Walid al-Moallem, 79, Syria’s Foreign Minister, a career diplomat, who became one of the country’s most prominent faces to the outside world during the uprising against President Bashar Assad, died on Nov. 9. A close confidant of Assad, known for his loyalty and hard-line position against the opposition, he was a soft-spoken, jovial man with a dry sense of humor, and he had the ability to defuse tensions with a joke. He held the Foreign Minister post since 2005.
Bruno Barbey, 79, a French photographer for the Magnum Photos agency who produced powerful, empathetic work in war zones as well as in peacetime, died Nov. 9 in Orbais-l’Abbaye, in northeastern France. A colleague of Henri Cartier-Bresson and Marc Riboud, Barbey spoke to the world through photography. Photography “is the only language that can be understood anywhere in the world,” Barbey once said.
Nancy Darsch, 68, who helped turn Ohio State into a women’s basketball powerhouse and then joined the professional ranks, becoming the first coach of the New York Liberty and leading the team to the WNBA’s inaugural championship game, died Nov. 2 at her home in her hometown, Plymouth, Massachusetts. She suffered from Parkinson’s disease.
In her 12 years at Ohio State, her teams won four Big Ten titles, made seven NCAA tournament appearances and played in one championship game, in 1993, when the No. 3 Buckeyes lost to No. 5 Texas Tech, 84-82. It was the first time a Big Ten women’s team had made it to the NCAA championship.
Albert R. Jonsen, 89, who brought the field of bioethics to the bedside and whose way of reasoning influenced generations of medical ethicists, died on Oct. 21 at his home in San Francisco. Jonsen’s field, bioethics, is concerned with helping medical professionals, patients and families make difficult decisions on topics like the right to die and informed consent. Jonsen was a distinguished academic for most of his career, including the chair of the department of medical history and ethics at the University of Washington. In 2003, he left academia to apply his ideas in the intensive-care and surgical wards of San Francisco’s hospitals.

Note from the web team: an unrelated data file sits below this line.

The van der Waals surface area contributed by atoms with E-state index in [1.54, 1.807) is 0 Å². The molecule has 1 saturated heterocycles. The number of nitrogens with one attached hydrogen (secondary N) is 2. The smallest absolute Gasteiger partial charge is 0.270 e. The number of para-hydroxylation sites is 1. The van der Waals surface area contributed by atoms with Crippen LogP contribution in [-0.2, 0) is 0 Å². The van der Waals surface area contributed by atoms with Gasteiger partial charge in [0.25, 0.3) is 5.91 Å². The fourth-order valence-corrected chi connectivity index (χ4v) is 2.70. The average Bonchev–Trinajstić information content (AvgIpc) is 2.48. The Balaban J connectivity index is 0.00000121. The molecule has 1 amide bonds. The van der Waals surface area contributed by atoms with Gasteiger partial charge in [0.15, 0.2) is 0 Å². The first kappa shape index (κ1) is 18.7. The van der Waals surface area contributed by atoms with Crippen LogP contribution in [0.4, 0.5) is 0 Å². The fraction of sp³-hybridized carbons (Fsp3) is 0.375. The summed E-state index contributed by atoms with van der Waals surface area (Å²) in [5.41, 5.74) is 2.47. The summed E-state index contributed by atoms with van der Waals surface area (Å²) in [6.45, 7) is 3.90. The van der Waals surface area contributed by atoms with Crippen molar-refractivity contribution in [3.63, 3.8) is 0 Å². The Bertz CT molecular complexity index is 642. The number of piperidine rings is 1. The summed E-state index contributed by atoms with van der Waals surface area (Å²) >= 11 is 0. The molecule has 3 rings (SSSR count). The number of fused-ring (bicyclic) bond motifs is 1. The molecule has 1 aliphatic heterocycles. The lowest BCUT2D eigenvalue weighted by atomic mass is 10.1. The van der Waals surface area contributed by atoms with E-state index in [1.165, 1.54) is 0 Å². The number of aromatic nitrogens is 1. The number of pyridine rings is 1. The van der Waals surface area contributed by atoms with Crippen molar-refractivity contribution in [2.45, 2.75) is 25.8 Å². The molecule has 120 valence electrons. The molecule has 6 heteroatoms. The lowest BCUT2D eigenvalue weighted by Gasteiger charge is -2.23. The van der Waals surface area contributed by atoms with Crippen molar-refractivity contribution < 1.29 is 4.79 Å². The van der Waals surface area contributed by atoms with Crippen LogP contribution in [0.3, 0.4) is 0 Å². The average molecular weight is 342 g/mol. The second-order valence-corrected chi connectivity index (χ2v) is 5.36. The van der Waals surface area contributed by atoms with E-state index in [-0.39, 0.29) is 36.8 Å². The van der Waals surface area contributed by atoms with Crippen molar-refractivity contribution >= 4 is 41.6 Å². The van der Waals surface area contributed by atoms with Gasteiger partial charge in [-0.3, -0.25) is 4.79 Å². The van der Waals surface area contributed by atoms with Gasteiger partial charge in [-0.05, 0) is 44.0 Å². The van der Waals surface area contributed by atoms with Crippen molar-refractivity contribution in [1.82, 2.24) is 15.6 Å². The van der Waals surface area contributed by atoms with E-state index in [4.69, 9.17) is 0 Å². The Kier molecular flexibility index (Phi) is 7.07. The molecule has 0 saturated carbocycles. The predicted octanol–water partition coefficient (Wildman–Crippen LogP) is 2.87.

Jill Paton Walsh, 83, a British writer who began her career in the 1960s writing young adult books that challenged her readers in both plotting and messaging, to great acclaim, but later had a difficult time transitioning to adult fiction, died Oct. 18 at a hospital in Huntingdon, England, near Cambridge. The cause was heart and kidney failure.
“Knowledge of Angels,” a genre-defying medieval fable about an atheist and a girl raised by wolves, was rejected by 19 publishers before Walsh decided to publish it herself — and have the last laugh. The book was shortlisted for the Booker Prize, one of the top literary awards in the world, and is said to be the first self-published book to make that elite list.
Don Pellmann, 105, who could sprint, jump and throw at track and field meets at the age of 100 years old, died Oct. 11. He developed neurological complications after surgery to fix a broken hip. Five years ago, Pellmann became the first centenarian to run faster than 27 seconds in the 100 meters and the first to clear a height — any height — in the high jump. He also broke records in the discus, long jump and shot put at the San Diego Senior Olympics in 2015.